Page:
|Archbishop John Myers of Newark|
Archbishop John Myers of Newark came out (pardon the pun) against the legalization of same-sex marriage in a “pastoral letter” issued this weekend and said that Catholics who disagree with Church teaching on this issue should refrain from Holy Communion. To be fair to His Excellency, let me first reprint an account from the Associated Press that was carried by newspapers this past Tuesday, Sept 25.
More than 1 million Roman Catholics in northern New Jersey are being urged to vote "in defense of marriage and life."
Newark Archbishop John Myers released a pastoral statement today that calls on Catholics to examine how political candidates stand on abortion and "a proper backing of marriage."
Myers also says Catholics who disagree with the church's teaching on marriage should refrain from receiving Holy Communion.
Myers says his statement is not intended as an endorsement for either political party. The archbishop says he's been thinking about issuing a statement on the subject for about a year because he believes there's been a lack of clarity.
The diocese includes churches in Bergen, Hudson, Essex and Union counties.
Garden State Equality, the state's largest gay rights organization, notes recent polls have shown the majority of Catholics favor "marriage equality."
Now, first let us distinguish what is legitimately meant by “disagree with the Church’s teaching on marriage.” The Church’s competency for definitive teaching is faith (doctrine) and morals. It certainly may have opinions on other matters—history, law, education, sociology, anthropology, etc. but its area of competency to bind the faithful is faith and morals. The Church has the right (and obligation) to instruct the faithful on matters of doctrine and of morals. That the sacrament of Matrimony is contracted between one Christian man and one Christian woman each of whom is free in the eyes of the Church from previous marriages, who intend fidelity in their marriage, and who is open to the creation of new life through their marital love, is well within the Church’s competency. Furthermore, to teach that sexual relations are gravely wrong outside the context of a marriage that conforms to the Church’s ideals of marriage (not only sacramental matrimony, but of what the Church teaches that marriage itself is—namely the freely-entered committed-until-death relationship of one man to one woman, neither of whom are bound by previous marriages and both of whom are committed to fidelity and open to the transmission of life) is also in the Church’s competency, though no one should be surprised when non-Catholics take a different understanding, especially when it concerns their marriages. But it is not in the competency of the Church to declare that Catholics must hold that the civil law should enshrine its doctrines or its moral stances in the civil law. It is not the role of the civil law to incorporate into its code the doctrinal or moral teachings of any particular religious body. That is not to say that members of a particular religion should not be free to evangelize within their society to win a consensus of the citizenry to their point of view but few people want the opinions of any particular religious group to be imposed on a disagreeing citizenry. In other words, my read on this issue is that while we Catholics are bound to a particular doctrine on Matrimony, we have no obligation to support laws that impose that understanding on the larger segments of our society. A Catholic cannot be compelled to vote against a candidate or a party that supports a different understanding of marriage than that which the Church teaches. In fact, the Catholic Church in the United States has always accommodated itself to civil marriages that do not meet its doctrinal norms and Catholics have not been punished in any way for upholding such laws. Catholic judges not only issue decrees of divorce but often preside at marriages in which one or both parties have been previously married. Catholic judges and other Catholic civil officials sometimes preside at marriages of Catholics who are choosing not to marry in the Church. Why is this only a problem when the marriage is between two parties of the same sex? Why do we want to hold Catholics to a different standard of behavior in this question? Is it bias? It could be. Is it pandering to certain pressure groups? It could be. Is it—like the “Fortnight for Romney”—a less than subtle political endorsement? It could be. The one thing it is not is influening the Catholic-in-the-Pew whom the polls show are in disagreement with the Bishops on this and many other issues. I am not saying that the bishops are wrong, I am only observing that the sheep aren’t following. There is a need to rebuild Episcopal leadership in the Catholic Church from the ground up.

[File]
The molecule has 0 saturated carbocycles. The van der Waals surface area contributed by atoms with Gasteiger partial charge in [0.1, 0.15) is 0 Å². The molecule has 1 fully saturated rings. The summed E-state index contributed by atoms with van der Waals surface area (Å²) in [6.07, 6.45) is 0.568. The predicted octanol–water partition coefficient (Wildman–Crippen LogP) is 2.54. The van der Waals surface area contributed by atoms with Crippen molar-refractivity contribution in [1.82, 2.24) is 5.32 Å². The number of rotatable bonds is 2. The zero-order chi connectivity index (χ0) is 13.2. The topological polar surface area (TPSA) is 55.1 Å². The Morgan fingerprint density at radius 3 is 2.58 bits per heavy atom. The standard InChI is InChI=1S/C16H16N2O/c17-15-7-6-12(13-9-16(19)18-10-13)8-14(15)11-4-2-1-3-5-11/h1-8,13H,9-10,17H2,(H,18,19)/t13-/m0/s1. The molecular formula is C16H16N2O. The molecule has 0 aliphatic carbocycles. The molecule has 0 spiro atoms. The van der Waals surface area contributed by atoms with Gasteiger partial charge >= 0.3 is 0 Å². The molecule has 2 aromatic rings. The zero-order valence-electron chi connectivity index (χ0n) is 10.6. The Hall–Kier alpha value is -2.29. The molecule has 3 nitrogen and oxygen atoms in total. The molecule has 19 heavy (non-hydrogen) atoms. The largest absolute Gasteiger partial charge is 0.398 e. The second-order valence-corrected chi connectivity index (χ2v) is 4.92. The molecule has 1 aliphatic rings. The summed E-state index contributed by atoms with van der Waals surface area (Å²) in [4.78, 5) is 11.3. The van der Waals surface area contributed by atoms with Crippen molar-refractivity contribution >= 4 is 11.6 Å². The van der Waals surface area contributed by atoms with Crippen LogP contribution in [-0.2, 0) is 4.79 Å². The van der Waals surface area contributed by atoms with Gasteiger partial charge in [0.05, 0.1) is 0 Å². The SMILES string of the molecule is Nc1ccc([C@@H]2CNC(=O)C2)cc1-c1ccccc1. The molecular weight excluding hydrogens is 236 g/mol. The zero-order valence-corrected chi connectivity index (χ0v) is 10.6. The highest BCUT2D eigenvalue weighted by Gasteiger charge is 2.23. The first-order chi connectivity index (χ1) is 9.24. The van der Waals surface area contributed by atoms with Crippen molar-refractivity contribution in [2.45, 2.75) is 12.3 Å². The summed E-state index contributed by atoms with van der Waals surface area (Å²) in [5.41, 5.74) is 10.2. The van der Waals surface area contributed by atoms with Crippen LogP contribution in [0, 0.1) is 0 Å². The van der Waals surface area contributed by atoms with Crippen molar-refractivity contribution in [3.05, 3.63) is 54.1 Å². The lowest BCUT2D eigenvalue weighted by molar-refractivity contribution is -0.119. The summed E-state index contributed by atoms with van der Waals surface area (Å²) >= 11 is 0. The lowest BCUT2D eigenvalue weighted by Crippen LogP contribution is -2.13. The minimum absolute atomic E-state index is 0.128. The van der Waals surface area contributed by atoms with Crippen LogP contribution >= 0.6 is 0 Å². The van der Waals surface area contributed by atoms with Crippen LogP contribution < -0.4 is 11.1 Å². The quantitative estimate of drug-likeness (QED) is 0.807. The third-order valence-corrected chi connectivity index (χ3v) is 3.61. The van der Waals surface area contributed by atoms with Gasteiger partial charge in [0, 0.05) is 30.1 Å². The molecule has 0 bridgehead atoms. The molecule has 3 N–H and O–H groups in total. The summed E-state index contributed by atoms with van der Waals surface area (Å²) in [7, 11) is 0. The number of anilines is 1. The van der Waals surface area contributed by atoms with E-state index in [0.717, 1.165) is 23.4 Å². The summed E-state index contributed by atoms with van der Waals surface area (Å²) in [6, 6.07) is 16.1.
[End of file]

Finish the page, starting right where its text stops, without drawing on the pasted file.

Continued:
But there is still the question of whether those who disagree with the Church’s teaching itself—not only with the matter of enshrining the Church teaching in civil law—should refrain from Holy Communion. That is for next time.